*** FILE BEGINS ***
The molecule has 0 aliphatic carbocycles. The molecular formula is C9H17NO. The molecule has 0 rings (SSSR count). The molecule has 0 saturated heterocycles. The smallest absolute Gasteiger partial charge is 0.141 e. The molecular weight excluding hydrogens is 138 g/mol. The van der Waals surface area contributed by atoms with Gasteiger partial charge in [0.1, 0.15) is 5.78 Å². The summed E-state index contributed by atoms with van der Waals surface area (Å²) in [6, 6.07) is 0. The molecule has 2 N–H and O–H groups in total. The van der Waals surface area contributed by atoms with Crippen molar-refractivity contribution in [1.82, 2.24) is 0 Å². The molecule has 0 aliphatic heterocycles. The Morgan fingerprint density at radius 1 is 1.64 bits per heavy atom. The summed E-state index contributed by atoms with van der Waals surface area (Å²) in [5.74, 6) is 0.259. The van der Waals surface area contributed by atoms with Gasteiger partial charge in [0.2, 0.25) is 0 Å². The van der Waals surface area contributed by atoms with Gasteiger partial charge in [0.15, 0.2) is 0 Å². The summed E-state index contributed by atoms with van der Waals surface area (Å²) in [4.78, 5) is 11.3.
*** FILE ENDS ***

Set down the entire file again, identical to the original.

The molecule has 0 aliphatic carbocycles. The molecular formula is C9H17NO. The molecule has 0 rings (SSSR count). The molecule has 0 saturated heterocycles. The smallest absolute Gasteiger partial charge is 0.141 e. The molecular weight excluding hydrogens is 138 g/mol. The van der Waals surface area contributed by atoms with Gasteiger partial charge in [0.1, 0.15) is 5.78 Å². The summed E-state index contributed by atoms with van der Waals surface area (Å²) in [6, 6.07) is 0. The molecule has 2 N–H and O–H groups in total. The van der Waals surface area contributed by atoms with Crippen molar-refractivity contribution in [1.82, 2.24) is 0 Å². The molecule has 0 aliphatic heterocycles. The Morgan fingerprint density at radius 1 is 1.64 bits per heavy atom. The summed E-state index contributed by atoms with van der Waals surface area (Å²) in [5.74, 6) is 0.259. The van der Waals surface area contributed by atoms with Gasteiger partial charge in [0.2, 0.25) is 0 Å². The van der Waals surface area contributed by atoms with Gasteiger partial charge in [0.15, 0.2) is 0 Å². The summed E-state index contributed by atoms with van der Waals surface area (Å²) in [4.78, 5) is 11.3.